Voters weigh in on questions that impact outdoor recreation

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The National Marine Manufacturers Association identified a number of ballot initiatives that would impact the outdoor recreational industry — primarily fishing and boating — during the recent midterm elections.

About 55 percent of California voters stood by the state’s gas tax increase, rejecting Proposition 6, which would have repealed the tax increase and made it more difficult to enact future tax increases, according to the NMMA. The gas tax increase benefits boating because a portion of the new tax revenue goes to the state Boating and Waterway division of the Parks and Recreation Department.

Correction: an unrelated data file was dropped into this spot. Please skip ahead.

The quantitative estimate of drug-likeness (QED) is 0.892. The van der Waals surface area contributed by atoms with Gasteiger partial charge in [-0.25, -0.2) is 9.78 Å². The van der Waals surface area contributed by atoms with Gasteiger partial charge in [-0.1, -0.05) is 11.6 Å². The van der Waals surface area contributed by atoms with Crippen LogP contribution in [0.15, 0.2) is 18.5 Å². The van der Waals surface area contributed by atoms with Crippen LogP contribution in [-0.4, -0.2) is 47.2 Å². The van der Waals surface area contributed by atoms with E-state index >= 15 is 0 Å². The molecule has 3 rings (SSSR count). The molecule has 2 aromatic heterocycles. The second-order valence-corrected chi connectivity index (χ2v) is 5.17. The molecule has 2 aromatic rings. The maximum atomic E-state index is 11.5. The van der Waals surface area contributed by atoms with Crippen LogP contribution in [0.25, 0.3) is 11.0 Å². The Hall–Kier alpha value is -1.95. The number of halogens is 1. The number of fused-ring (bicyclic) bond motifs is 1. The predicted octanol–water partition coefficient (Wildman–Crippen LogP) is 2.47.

In Georgia, voters approved the creation of an “Outdoor Stewardship Trust Fund” to protect water, wildlife, and parks. The constitutional amendment requires 80 percent of sales tax revenue collected from sporting goods stores in the state to be spent on land acquisition, improvements in hunting and fishing access, parks, trails, and water quality. The annual revenue is estimated to be $20 million.

The North Carolina constitution will be amended to guarantee the right to hunt, fish, and harvest wildlife. Although these sports are not currently under direct threat, the NMMA said that 57 percent of voters supported preserving them into perpetuity, thus deflecting any future attempts to force restrictions. 


The impact of a burning river

When the Cuyahoga caught fire in 1969, it set off a chain of events that led to federal action for clean water. It was a huge win for the environment and those who use the water for recreation, but our work isn’t finished.